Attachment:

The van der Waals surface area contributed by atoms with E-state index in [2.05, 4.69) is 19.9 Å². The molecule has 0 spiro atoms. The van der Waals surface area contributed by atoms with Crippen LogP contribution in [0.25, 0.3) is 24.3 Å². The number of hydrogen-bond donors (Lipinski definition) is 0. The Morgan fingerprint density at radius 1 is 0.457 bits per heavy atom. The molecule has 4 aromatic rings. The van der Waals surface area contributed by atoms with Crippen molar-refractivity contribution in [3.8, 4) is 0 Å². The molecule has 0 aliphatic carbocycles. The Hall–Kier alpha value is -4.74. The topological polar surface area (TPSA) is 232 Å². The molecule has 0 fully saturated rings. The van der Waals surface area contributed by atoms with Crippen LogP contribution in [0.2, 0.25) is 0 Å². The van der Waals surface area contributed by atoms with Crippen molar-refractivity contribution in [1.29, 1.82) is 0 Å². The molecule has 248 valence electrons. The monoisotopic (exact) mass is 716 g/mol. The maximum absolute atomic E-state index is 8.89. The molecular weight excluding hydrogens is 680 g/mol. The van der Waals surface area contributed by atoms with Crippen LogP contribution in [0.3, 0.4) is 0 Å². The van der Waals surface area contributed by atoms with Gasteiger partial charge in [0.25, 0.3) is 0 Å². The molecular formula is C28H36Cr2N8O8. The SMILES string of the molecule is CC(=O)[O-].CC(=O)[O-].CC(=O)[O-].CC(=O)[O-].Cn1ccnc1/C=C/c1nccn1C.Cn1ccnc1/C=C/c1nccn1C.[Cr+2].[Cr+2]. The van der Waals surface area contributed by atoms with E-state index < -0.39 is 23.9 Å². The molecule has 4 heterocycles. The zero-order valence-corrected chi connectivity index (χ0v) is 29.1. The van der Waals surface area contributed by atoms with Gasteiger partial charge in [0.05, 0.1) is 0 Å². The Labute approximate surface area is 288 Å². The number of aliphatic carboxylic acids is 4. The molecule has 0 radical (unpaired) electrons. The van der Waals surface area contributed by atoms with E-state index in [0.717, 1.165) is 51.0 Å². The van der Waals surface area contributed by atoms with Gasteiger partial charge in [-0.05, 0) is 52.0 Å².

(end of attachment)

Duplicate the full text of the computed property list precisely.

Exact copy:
The van der Waals surface area contributed by atoms with E-state index in [2.05, 4.69) is 19.9 Å². The molecule has 0 spiro atoms. The van der Waals surface area contributed by atoms with Crippen LogP contribution in [0.25, 0.3) is 24.3 Å². The number of hydrogen-bond donors (Lipinski definition) is 0. The Morgan fingerprint density at radius 1 is 0.457 bits per heavy atom. The molecule has 4 aromatic rings. The van der Waals surface area contributed by atoms with Crippen molar-refractivity contribution in [3.8, 4) is 0 Å². The molecule has 0 aliphatic carbocycles. The Hall–Kier alpha value is -4.74. The topological polar surface area (TPSA) is 232 Å². The molecule has 0 fully saturated rings. The van der Waals surface area contributed by atoms with Crippen LogP contribution in [0.2, 0.25) is 0 Å². The van der Waals surface area contributed by atoms with Crippen molar-refractivity contribution in [1.29, 1.82) is 0 Å². The molecule has 248 valence electrons. The monoisotopic (exact) mass is 716 g/mol. The maximum absolute atomic E-state index is 8.89. The molecular weight excluding hydrogens is 680 g/mol. The van der Waals surface area contributed by atoms with Crippen LogP contribution in [0.3, 0.4) is 0 Å². The van der Waals surface area contributed by atoms with Gasteiger partial charge in [0.25, 0.3) is 0 Å². The molecular formula is C28H36Cr2N8O8. The SMILES string of the molecule is CC(=O)[O-].CC(=O)[O-].CC(=O)[O-].CC(=O)[O-].Cn1ccnc1/C=C/c1nccn1C.Cn1ccnc1/C=C/c1nccn1C.[Cr+2].[Cr+2]. The van der Waals surface area contributed by atoms with E-state index < -0.39 is 23.9 Å². The molecule has 4 heterocycles. The zero-order valence-corrected chi connectivity index (χ0v) is 29.1. The van der Waals surface area contributed by atoms with Gasteiger partial charge in [0.05, 0.1) is 0 Å². The Labute approximate surface area is 288 Å². The number of aliphatic carboxylic acids is 4. The molecule has 0 radical (unpaired) electrons. The van der Waals surface area contributed by atoms with E-state index in [0.717, 1.165) is 51.0 Å². The van der Waals surface area contributed by atoms with Gasteiger partial charge in [-0.05, 0) is 52.0 Å².